What happens when you stop eating meat?

What happens when you stop eating meat?

Have you ever wondered what happens to your body when you stop eating meat?

This article isn’t intended to make a case against meat consumption, moreover, consuming meat can be very healthy and form part of a well-structured diet – obviously, if we stick to healthy unprocessed or processed meats.

This article just wants to make it known that exactly the same thing can also happen without the consumption of meat, we can have a healthy and balanced diet.

So, if we were to respond quickly to the title of this post “what happens to your body when you stop eating meat?” the answer would be: NOTHING, but let’s go into detail ;-).

Do you have to eat meat?

There are many people who defend that you do, that it is necessary, as it provides a protein of high biological value, with its complete aminogram, and also has iron (haem iron, the good kind), B12, zinc

Alternative to meat

What’s true in all of this?

It is now known, and demonstrated by many studies, that we can obtain high biological value protein from plant foods.

The following are examples:

  • Legumes (chickpeas, beans… from soy and its processes (tofu, textured soy…);
  • Supplements such as protein isolates (whether from soy, peas, hemp…);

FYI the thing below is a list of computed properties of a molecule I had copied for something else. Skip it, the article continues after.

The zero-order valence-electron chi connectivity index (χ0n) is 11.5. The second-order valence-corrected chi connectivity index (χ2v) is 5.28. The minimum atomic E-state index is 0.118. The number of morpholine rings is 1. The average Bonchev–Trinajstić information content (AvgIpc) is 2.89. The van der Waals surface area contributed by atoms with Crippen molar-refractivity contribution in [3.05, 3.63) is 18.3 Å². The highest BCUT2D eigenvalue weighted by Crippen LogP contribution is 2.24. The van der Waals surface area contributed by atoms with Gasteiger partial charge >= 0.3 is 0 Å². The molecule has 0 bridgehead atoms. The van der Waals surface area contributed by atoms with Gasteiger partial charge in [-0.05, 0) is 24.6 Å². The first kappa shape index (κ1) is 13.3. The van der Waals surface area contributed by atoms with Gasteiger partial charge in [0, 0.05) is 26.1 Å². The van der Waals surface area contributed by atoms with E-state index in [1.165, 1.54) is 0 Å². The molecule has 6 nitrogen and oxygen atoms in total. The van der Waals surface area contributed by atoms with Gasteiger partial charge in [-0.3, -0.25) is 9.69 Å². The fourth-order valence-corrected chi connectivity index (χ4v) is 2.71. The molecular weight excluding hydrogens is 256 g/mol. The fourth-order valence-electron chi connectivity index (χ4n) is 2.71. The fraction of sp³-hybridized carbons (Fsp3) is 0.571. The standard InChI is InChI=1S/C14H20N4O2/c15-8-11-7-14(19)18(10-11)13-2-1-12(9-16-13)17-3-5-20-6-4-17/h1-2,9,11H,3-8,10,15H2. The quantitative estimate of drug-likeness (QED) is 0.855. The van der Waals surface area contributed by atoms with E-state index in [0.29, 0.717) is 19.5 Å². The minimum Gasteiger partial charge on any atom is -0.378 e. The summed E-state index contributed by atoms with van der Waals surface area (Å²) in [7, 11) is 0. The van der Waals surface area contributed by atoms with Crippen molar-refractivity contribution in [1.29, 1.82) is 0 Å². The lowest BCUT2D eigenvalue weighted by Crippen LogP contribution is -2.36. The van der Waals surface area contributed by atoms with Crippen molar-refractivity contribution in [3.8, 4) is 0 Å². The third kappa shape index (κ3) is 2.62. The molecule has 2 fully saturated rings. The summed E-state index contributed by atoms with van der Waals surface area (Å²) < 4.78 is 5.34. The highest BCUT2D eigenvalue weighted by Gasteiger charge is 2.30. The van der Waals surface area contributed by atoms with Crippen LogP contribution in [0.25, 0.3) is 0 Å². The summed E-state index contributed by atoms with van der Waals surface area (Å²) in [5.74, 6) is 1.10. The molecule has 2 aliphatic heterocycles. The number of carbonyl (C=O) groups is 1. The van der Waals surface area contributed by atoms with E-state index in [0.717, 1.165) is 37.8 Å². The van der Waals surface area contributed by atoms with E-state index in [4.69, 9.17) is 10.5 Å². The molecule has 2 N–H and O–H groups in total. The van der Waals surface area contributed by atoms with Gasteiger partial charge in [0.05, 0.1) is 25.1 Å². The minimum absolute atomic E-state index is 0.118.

• Some nuts.

And when mixing some legumes with cereals we also get a complete protein, as for example the mixture of rice, limiting in lysine, with lentils, limiting in methionine, and no, you don’t have to mix them in the same meal.

The recommendation can be made almost generically, especially for sportsmen and women, to slightly increase protein consumption recommendations to limit perhaps not so much the intake of incomplete protein as its lower digestibility, but this extra intake should be sufficient to obtain all the benefits of a “high” protein diet.

Reasons to stop eating meat

This section is material for a post itself, and there might be different reasons for each vegetarian, so I’ll summarise the most common or referenced

Environmental impact

Livestock are responsible for more greenhouse gas emissions than all modes of transport combined.

Livestock generates 65% of the nitrous oxide in the world, with an enormous potential for global warming, and which is also responsible for 37% of the methane produced by human activity, in addition to 64% of ammonia, a fundamental part of the famous acid rain.

Out of solidarity

Meat production is very inefficient: one kilo of protein from beans requires eighteen times less land, ten times less water, nine times less fuel, twelve times less fertiliser and ten times less pesticides than for one kilo from meat.

If we compare beans with chicken or eggs instead of beef, they are still six times more efficient on average.